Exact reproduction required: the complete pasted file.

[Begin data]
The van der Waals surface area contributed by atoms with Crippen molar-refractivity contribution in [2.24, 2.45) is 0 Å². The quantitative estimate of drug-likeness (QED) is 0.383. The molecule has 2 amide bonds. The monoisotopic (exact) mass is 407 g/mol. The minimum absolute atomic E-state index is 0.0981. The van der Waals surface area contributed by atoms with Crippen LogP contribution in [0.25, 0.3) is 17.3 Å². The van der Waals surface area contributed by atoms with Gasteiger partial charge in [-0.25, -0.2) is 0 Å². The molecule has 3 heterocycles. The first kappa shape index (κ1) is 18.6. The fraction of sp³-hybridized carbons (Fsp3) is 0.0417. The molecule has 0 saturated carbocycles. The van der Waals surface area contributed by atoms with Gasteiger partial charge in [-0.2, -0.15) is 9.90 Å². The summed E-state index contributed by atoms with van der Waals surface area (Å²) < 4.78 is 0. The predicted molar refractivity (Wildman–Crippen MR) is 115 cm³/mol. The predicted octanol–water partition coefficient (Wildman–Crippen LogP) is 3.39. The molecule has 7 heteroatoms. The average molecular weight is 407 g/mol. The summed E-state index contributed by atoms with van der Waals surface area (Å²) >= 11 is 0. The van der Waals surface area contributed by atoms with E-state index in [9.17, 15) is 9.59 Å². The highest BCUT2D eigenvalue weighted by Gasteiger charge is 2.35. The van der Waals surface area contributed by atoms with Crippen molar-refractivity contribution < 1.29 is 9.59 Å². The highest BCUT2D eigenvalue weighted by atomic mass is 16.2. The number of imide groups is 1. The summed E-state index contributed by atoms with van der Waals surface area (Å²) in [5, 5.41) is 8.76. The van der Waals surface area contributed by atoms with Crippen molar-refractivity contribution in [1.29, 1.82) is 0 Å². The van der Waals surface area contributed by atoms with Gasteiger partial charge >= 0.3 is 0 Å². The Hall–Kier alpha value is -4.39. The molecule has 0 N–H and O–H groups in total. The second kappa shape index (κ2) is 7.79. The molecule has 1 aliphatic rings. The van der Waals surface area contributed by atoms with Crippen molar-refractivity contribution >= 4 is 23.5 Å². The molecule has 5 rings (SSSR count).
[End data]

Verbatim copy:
The van der Waals surface area contributed by atoms with Crippen molar-refractivity contribution in [2.24, 2.45) is 0 Å². The quantitative estimate of drug-likeness (QED) is 0.383. The molecule has 2 amide bonds. The monoisotopic (exact) mass is 407 g/mol. The minimum absolute atomic E-state index is 0.0981. The van der Waals surface area contributed by atoms with Crippen LogP contribution in [0.25, 0.3) is 17.3 Å². The van der Waals surface area contributed by atoms with Gasteiger partial charge in [-0.25, -0.2) is 0 Å². The molecule has 3 heterocycles. The first kappa shape index (κ1) is 18.6. The fraction of sp³-hybridized carbons (Fsp3) is 0.0417. The molecule has 0 saturated carbocycles. The van der Waals surface area contributed by atoms with Gasteiger partial charge in [-0.2, -0.15) is 9.90 Å². The summed E-state index contributed by atoms with van der Waals surface area (Å²) < 4.78 is 0. The predicted molar refractivity (Wildman–Crippen MR) is 115 cm³/mol. The predicted octanol–water partition coefficient (Wildman–Crippen LogP) is 3.39. The molecule has 7 heteroatoms. The average molecular weight is 407 g/mol. The summed E-state index contributed by atoms with van der Waals surface area (Å²) >= 11 is 0. The van der Waals surface area contributed by atoms with E-state index in [9.17, 15) is 9.59 Å². The highest BCUT2D eigenvalue weighted by Gasteiger charge is 2.35. The van der Waals surface area contributed by atoms with Crippen molar-refractivity contribution < 1.29 is 9.59 Å². The highest BCUT2D eigenvalue weighted by atomic mass is 16.2. The number of imide groups is 1. The summed E-state index contributed by atoms with van der Waals surface area (Å²) in [5, 5.41) is 8.76. The van der Waals surface area contributed by atoms with Crippen molar-refractivity contribution in [1.29, 1.82) is 0 Å². The van der Waals surface area contributed by atoms with Gasteiger partial charge >= 0.3 is 0 Å². The Hall–Kier alpha value is -4.39. The molecule has 0 N–H and O–H groups in total. The second kappa shape index (κ2) is 7.79. The molecule has 1 aliphatic rings. The van der Waals surface area contributed by atoms with Crippen molar-refractivity contribution >= 4 is 23.5 Å². The molecule has 5 rings (SSSR count).